# are the quarternions the best option?

Hi all,

I have been doing some tests with Quaternions and matrices and the speed is very similar (i think i did a good implementation).

It’s true that Quaternion Algebra is useful to “easy” orient rotations but are the Quaternions really necessary having euler angles and standard matrices since Quaternions doesn’t speed much.

Thanks, and sorry for my english The only obvious advantage I personally see to using quaternions, is that spherical linear interpolation of quaternions is simple. However, some people may feel that slerping can be just as easily done using axis-angle constructs. Use what you feel gets the job done and doesn’t bring in too much mystery (I’d rather understand the algorithm being used rather than use something just because it works for some unknown reason).

Other advantages are that Quats take up a lot less space and they are much less prone to numerical drift and when they do they are faster to normalize than a matrix.

The space part is debatable. Sure they are smaller than a full matrix, but a full general matrix contains more info than a quarternion does. If you reduce a rotational matrix to an axis and angle, then it is the exact same size as a quaternion. And an axis-angle pair does not suffer drift any worse than a quarternion.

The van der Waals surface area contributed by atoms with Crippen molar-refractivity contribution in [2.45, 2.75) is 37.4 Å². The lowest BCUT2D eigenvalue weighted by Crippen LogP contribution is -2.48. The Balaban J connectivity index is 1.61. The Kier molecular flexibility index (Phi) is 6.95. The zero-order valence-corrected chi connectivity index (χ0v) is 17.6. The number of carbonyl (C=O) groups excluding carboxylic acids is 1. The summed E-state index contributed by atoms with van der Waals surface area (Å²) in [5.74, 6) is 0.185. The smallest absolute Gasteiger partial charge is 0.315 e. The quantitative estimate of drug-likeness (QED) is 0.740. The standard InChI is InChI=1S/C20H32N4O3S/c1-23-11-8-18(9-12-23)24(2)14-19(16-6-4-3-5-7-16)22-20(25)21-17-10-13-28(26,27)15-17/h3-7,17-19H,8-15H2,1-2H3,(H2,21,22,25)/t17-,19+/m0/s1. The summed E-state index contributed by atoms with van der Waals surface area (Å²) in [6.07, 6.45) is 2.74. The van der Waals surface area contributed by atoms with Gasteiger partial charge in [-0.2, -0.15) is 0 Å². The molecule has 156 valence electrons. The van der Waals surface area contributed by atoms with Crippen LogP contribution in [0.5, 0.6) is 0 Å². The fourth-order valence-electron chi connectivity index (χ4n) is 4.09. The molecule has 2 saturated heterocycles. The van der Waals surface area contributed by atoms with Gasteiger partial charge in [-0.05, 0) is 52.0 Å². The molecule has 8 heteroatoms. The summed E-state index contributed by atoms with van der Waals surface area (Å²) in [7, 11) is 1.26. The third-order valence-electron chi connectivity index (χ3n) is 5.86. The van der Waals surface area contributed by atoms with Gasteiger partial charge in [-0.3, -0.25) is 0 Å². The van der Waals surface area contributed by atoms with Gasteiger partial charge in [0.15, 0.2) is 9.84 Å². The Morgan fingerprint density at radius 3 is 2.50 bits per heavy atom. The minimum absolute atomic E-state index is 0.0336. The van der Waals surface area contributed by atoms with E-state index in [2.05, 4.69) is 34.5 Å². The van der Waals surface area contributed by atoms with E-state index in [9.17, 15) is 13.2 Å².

Well, quaternionquaternion is faster than matrixmatrix, even for 3x3 basis matrices, and the quat-to-matrix conversion is faster than the axisangle-to-matrix conversion. To be honest though, the speed and space issues are red herrings. I’ve made no particular effort to optimize my math code and it still doesn’t clock up to 0.1% in the profiler. And with the average 3D entity weighing in at hundreds or thousands of verts plus textures, a few bytes here and there are largely irrelevant.

Use whatever seems most natural. Personally I store current orientation as a quat, multiply it by a rotation axisangle, and store the result in a (constrained) matrix for rendering. YMMV.

Originally posted by MikeC:
Well, quaternionquaternion is faster than matrixmatrix, even for 3x3 basis matrices, and the quat-to-matrix conversion is faster than the axisangle-to-matrix conversion.

Hardly… especially if you optimize it. Quat math involves higher-order math functions, where as matrix math is mostly straight arithmetic or a single trig function. And the conversion is just as simple.

Siwko

For me the obvious reason is that a Quaternion uses 4 (as opposed to 9 for a Matrix) to describe the rotation. This means that if you plan to incorporate physics, the drift encountered when integrating is much less!

And skewing only occurs when the quat loses its unit length, the same happens with the matrix when it no longer is orthonormalized. I.E. it is more expensive (computationally) to keep the rotation from skewing your object.

hope I made any sense If that’s your only reason, why not use an axis-angle pair?

Originally posted by Siwko:
Hardly… especially if you optimize it. Quat math involves higher-order math functions, where as matrix math is mostly straight arithmetic or a single trig function. And the conversion is just as simple.

Matrix33*Matrix33: